If you prefer to engage with Roman heritage in a more personal (and free!) way, perhaps a visit to the villa at Great Witcombe, just 13 km west would appeal. Access is via a long lane that winds up the valley, through a farmyard to a small car park. A short walk up the hill (with fantastic views towards Glevum/Gloucester), leads to a secluded slope and the remains of the villa. A tired English Heritage panel provides some information, but this is more a place for the imagination than for lectures. I had it to myself in the late autumn sunshine. Perhaps it is more popular at weekends? It was disappointing to face locked doors to the buildings covering the mosaics, and no windows allowing a peek – but at least the grass had been recently trimmed suggesting some degree of management.
This was clearly once an impressive pile in a superb setting. The EH panel suggests that this was the centre of a nobleman’s estate. Built overlooking rich farmland, on several terraces, it included formal gardens and a leisure complex, possibly with water features exploiting the many local springs; even the farm workers had their own bath suite and accommodation. It was furnished with luxury goods purchased in nearby regional capital of Glevum. This serene and elegant image of Roman life is far removed from the tough existence of auxiliaries on the frontier, or the bloody conflict of the Boudiccan uprising.
Bignor Roman Villa, just off Stane Street in the South Downs National Park, offers yet another way to engage with the Romans at home. Managed by the Tupper family, whose fortunate ancestor first struck the summer dining room with a plough in 1811, the site retains much of the character from its first public opening in 1814. The impressive mosaics are, as at Chedworth, a key feature, but in contrast to the state of the art covers employed by the National Trust, these are protected by a series of interconnected, thatched Georgian buildings. These are built directly onto the remains of Roman walls, and painted white to indicate their more recent vintage. The museum was developed before conservation guidelines and scheduling applied, and visitors are still able to walk on the borders of the mosaics – only the more decorative central panels are protected by chicken-wire fences. Many appear to be suffering from both algae and salt staining.
The small exhibition museum is also of its time, with artefacts recovered from the site presented in a very traditional way. There are no digital projections here: just a few Roman games for the kids to try, and the ubiquitous dressing up rail. The website promises “Low-technology learning” explaining that “Our off-grid site offers a refreshing change from computer-based teaching methods, with an emphasis on sensory learning.” The museum itself is almost of as much interest as the Roman remains. At Bignor, you can either step into the buckled shoes of the earliest Georgian visitors (1000 in the first nine months!) who flocked to see the freshly uncovered mosaics, or into the sandals of the Romano British family who once lived here, depicted in a simple painting, enjoying their meals in the summer dining room alongside a depiction of Ganymede carried by an eagle from Mount Ida.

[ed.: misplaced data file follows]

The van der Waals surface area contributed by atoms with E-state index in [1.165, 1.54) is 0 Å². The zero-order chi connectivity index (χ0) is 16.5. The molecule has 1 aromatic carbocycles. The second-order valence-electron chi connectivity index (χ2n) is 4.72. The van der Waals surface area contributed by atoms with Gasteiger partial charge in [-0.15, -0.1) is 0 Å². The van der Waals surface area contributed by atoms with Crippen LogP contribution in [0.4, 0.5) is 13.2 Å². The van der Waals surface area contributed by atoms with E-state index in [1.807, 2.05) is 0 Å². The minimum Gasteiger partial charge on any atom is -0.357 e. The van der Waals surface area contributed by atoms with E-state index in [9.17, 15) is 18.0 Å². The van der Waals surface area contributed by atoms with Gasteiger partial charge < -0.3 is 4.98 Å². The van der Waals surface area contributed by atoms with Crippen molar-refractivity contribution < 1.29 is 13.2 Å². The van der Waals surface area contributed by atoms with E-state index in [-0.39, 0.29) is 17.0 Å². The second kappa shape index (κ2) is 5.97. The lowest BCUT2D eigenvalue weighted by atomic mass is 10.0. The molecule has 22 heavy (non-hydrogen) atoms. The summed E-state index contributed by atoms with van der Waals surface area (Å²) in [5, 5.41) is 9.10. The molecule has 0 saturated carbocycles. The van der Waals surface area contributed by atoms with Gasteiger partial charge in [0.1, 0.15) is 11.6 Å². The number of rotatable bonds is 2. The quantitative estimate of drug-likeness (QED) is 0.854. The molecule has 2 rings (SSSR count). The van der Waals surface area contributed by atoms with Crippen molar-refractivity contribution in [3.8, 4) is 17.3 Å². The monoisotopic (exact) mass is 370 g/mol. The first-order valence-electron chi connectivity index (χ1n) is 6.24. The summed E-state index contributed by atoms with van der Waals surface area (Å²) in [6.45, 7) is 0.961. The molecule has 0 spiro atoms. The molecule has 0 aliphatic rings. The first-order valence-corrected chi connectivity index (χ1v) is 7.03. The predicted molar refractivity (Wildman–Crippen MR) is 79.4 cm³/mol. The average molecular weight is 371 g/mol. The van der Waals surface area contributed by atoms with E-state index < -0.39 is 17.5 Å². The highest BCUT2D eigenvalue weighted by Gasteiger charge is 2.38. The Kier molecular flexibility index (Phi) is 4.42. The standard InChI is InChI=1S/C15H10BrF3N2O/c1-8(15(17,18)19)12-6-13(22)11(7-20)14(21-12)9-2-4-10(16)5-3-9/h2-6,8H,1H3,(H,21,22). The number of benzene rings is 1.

He lives in a house, a very big house in the country…
In summary, then, these experiences of Roman life are a far cry from the harsh conditions in the northern military zone, and from the brutality, poverty and exploitation that characterised the larger urban centres. They were the sort of ‘des res’ properties that might have graced the Roman equivalent of ‘Country Life’ magazine, with owners competing to show off the latest in designer mosaics, and with bathroom suites that most of the population could only dream of. There is, however, little definitive evidence of the actual individuals who lived in these grand residences.
The Chedworth guide book speaks of ‘a man of consequence, possibly on the council, that administered the local area from Cirencester’, the mosaics reflecting his desire to demonstrate his Classical education. At Bignor, the occupiers are suggested to be either ‘a Roman immigrant family, a family from elsewhere in the Empire, or more likely, according to experts, a Romano-British family.’ At Great Witcombe, the villa is believed to lie on top of an earlier Iron Age structure suggesting a possible continuity of land holding, with the native aristocracy adopting Roman forms of wealth display.
These elite ‘country estates’ of southern and central England clearly reflect a very specific aspect of life in Roman Britain—one that left behind a substantial archaeological imprint in some desirable locations. Urban settlements are also well represented – largely because they now lie beneath modern cities and towns where each new building or infrastructure development reveals new evidence. More marginalised rural settlements which were home to the greatest proportion of people living in Roman Britain, are, however, poorly represented in the story of the period. They left behind much less for excavators to uncover and little to inspire visits from the public, let alone the development of heritage venues.
The Primary School National Curriculum (KS2) in England addresses all the dramatic aspects of Roman Britain: the invasion, the army, Hadrian’s Wall (which northern schools witness first hand) and to British resistance (prominent in the south east syllabus). It also stipulates the study of ‘Romanisation’ (their quotation marks): the impact of technology, culture and beliefs (‘What the Romans did for us’), which is very much in evidence at the villa sites described. No reference is currently made to the majority of the rural population for whom ‘The Roman Empire’ may have been a much more abstract concept. Perhaps it is time to set all the drama and colour of invasion and rebellion, and the impressive technology and architecture, against a wider backdrop of rural continuity? After all, to paraphrase literary theorist Ronald Sukenick, mosaics are all about dealing with parts in the absence of wholes.
Sukenick, R, 1975. 98.6: A Novel. University of Alabama Press.